Paris attack manhunt spreads into Germany; no sign of chief suspect

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The manhunt for people involved in the Paris terrorists attacks saw more detentions Tuesday, with German authorities taking seven people into custody, but later saying that they did not appear to be directly linked.

The main suspect being sought is Salah Abdeslam, a 26-year-old Frenchman and Belgium resident who is said to possibly have been an eighth attacker in the shootings and bombings that left at least 129 people dead and 352 injured in Paris on Friday.

So far, 117 victims of 17 different nationalities have been identified, while 221 injured people are still hospitalized, the AFP news agency quoted French ministers as saying.

Seven attackers died in the violence, including Abdeslam’s brother.

Abdeslam, who remains at large, had been in Germany and Austria about two months ago, a spokesman of the Interior Ministry in Vienna said.

On Tuesday, seven people were taken into custody near the western German city of Aachen, in the town of Alsdorf near the border with Belgium and the Netherlands.

“We received information that one of the fugitives connected with Paris could be staying in our area,” a police spokesman said.

But Interior Minister Thomas de Maiziere later said that there was no “very close link” between the detentions and the Paris attacks.

Abdeslam, for his part, was picked up in Paris overnight into Saturday by two men who then dropped him off in the Belgian capital Brussels, the Belga news agency quoted judicial sources as saying.

The two men, 27-year-old Mohammed Amri and 21-year-old Hamza Attouh, have been arrested in Belgium on terrorism charges. They gave conflicting information on where in Brussels Abdeslam had been dropped off, Belga wrote.

The Paris attacks were not discussed during the trip and Amri and Attouh did not see any weapons, Amri’s lawyer told the Belgian news agency.

Police in Paris have recovered a black Renault Clio rental car that was rented by Abdeslam, Belgian and French media reported Tuesday. His bank card was also used to book two hotel rooms in the Paris suburbs on the day before the attack, AFP wrote.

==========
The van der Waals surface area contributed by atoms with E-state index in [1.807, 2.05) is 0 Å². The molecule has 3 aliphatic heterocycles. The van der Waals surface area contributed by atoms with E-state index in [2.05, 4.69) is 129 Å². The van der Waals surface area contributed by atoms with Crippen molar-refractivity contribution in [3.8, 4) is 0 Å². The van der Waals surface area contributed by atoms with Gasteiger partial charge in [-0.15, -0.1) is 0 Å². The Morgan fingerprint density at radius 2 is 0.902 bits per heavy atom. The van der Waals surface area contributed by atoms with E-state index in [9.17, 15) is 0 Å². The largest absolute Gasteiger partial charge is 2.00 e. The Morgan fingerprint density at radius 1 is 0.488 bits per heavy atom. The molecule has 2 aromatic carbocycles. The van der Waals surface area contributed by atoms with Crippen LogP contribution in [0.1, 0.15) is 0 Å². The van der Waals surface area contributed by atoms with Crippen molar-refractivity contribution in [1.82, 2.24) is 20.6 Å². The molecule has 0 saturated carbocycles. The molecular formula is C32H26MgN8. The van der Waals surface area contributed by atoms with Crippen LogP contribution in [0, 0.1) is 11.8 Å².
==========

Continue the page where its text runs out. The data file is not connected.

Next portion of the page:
Another of his brothers, Mohamed Abdeslam, called on Salah to turn himself in so that “judicial authorities can shed light on this story,” in an interview with the broadcaster BFMTV.

There are also questions about whether another attacker may be on the run, after investigators found three Kalashnikov rifles in a car they believe was used by Abdeslam and his brother, AFP reported.

Neighbouring France and Belgium are on high alert, with French Prime Minister Manuel Valls telling the France Inter broadcaster on Tuesday that his country could face another terrorist attack “at any time.”

His Socialist government has pledged to raise spending on national security, increase airstrikes against Islamist strongholds in Syria, and adopt a national security package in response to the deadliest attack the nation has faced since World War II.

New legislation – expected to propose quicker deportation for suspect foreigners and the possibility to strip double passport holders convicted of terrorism of their French nationality – is going to be presented to parliament on Thursday, Valls said.

“In order to safeguard the security of French people, sometimes a certain number of our liberties have to be curtailed,” the prime minister warned.

Interior Minister Bernard Cazeneuve told the France Info broadcaster that a total of 115,000 policemen and soldiers had been mobilized following the multi-pronged attacks on Paris, for which the Islamic State extremist group has claimed responsibility.

France has urged greater efforts from EU partners and the rest of the international community against the Islamic State.

US Secretary of State John Kerry visited Hollande at the Elysee palace on Tuesday and pledged closer US cooperation, after saying upon arrival in Paris that the terrorist group and all who share its “despicable ideology” would be defeated.

In response to the attacks, France has also for the first time ever invoked the European Union’s mutual defence clause, which states that EU countries have “an obligation of aid and assistance” if a member state is “the victim of armed aggression on its territory.”

Defence Minister Jean-Yves Le Drian said at an EU meeting in Brussels that his country expects assistance from other EU countries for military operations it is carrying out in Syria and elsewhere. He argued that “France can no longer do everything.”

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